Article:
Ideal behavior of gases

Ideal behavior

The Ideal Gas law equation simply demonstrates the relationship between pressure, volume, and temperature for gases. These particular relationships originate from or are derived from Boyle’s Law, Charles’s Law, and Gay-Lussac’s Law.

An ideal gas refers to a theoretical gas, which is composed of several random moving point particles, whose interactions are only based on ideal elastic collisions. The concept of the ideal gas is helpful and beneficial as it obeys the law of ideal gas.


Conditions under which ideal gases displays ideal Behavior?

Usually, the behavior of gas is much more similar to an ideal gas at high temperature and low pressure, as potential energy because of the intermolecular forces that become less important in comparison to the kinetic energy of the particles; also, the molecule’s size becomes less important in comparison to the vacant space present between them.

The above graph shows the effect of T on the behavior of real gases.

Ideal gas law is even true for a system which contains many ideal gases; this is referred to as the ideal gas mixture. With many ideal gases in the system, still, these particles are supposed not having any type of intermolecular interaction with one another. The ideal gas mixture divides the total pressure of the system bifurcated into the contribution of the partial pressure of each and every different gas particles.

And in this case, the previous ideal gas equation is re-written as: Pi·V = ni·R·T, where,

Pi = partial pressure of i species

ni = moles of i species

Under low-pressure condition or high temperature conditions, the mixture of gas is believed to be ideal gs mixtures for easy calculation.

When the systems don’t feature high temperature or low pressures, the particles of the gas have the ability to interact with each other; these interactions considerably display ideal gas law’s accuracy.

However, there are other models, like “Van der Waals Equation of State”, that account for intermolecular interaction and for the volume of gas particles.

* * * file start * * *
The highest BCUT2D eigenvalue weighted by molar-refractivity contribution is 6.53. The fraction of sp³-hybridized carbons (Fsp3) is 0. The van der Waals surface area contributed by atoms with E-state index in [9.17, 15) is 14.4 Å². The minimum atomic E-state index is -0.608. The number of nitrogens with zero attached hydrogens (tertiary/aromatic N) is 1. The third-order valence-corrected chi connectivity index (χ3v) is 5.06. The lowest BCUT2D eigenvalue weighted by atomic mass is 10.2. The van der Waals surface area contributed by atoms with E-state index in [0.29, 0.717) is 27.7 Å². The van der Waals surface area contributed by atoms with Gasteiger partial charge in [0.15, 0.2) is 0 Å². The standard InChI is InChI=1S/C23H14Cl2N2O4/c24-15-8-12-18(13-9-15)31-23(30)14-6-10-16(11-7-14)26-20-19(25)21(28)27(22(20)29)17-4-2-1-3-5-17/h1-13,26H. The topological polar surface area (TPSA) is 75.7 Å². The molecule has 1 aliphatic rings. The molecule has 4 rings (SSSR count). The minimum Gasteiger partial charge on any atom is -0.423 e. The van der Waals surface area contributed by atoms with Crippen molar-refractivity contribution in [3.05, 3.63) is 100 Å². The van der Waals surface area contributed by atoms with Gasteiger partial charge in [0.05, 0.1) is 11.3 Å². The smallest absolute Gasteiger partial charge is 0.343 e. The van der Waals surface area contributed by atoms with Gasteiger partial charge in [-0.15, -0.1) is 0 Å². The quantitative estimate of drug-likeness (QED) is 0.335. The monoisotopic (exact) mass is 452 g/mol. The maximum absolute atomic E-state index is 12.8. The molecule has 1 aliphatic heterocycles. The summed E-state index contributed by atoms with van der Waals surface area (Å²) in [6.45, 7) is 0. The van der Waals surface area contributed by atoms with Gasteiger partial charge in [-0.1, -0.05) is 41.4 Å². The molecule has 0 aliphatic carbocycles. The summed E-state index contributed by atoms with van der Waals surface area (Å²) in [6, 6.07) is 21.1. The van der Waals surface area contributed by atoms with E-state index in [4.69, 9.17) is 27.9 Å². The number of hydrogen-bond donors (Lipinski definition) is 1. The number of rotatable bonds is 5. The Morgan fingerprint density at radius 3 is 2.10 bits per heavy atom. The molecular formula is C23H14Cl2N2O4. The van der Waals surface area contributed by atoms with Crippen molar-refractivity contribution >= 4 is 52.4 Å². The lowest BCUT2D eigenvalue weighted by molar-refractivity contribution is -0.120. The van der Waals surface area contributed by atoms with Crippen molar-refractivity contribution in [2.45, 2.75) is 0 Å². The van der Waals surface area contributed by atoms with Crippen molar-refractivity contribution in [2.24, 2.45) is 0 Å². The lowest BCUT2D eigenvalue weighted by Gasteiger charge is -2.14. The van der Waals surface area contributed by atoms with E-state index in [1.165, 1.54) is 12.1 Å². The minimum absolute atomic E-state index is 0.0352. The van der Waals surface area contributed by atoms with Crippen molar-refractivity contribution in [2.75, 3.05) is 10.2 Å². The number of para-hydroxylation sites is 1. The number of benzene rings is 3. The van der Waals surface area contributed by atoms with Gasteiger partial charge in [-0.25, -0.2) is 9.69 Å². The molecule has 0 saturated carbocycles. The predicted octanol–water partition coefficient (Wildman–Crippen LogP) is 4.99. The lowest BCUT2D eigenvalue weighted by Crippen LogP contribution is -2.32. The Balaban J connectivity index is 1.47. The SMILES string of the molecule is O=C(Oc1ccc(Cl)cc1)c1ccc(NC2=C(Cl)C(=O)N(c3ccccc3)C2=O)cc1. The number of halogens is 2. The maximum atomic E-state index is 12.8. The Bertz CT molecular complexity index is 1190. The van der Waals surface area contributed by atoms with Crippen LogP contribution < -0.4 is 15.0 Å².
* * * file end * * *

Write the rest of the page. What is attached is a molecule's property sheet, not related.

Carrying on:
For an ideal gas, there are 4 commanding assumptions:

  1. The volume is negligible of gas particles
  2. The gas particles do not consist of intermolecular forces (whether repulsive or attractive) and they are equally sized with other particles of the gas.
  3. The particles of the gas randomly move in having an understanding of Newton’s Laws of Motion.
  4. There’s perfect elastic collision in gas particles with no amount of energy loss.

Actually, there’re no ideal gases. Any particles of gas contain a volume in the system only, which opposes the first assumption given above. In addition, particles of the gas can be of different sizes. For instance, hydrogen gas is noticeably smaller as compared to xenon gas.

Gases within the system have inter-molecular forces with adjacent gas particles, specifically at low temperatures, the spot where particles don’t interact with one another and not move quickly. Though gas particles can randomly move, due to the conservation of momentum and energy within the system as they don’t have the “perfect eleastic collision”.

The ideal gases are rigidly a hypothetical concept, real gases can have the “ideal behavior”, but under specific conditions. Systems containing either high temperatures or very low pressures allow real gases to be supposed as “ideal”.

System’s low pressure enables the particles of the gas to experience fewer inter-molecular forces with other particles of the gas. Likewise, a system containing high temperature enables the gas particles to quickly move inside the system and display lesser inter-molecular forces with one another. Thus, for the purpose of calculation, real gases can thought-out to be “ideal” in either high or low temperature systems.


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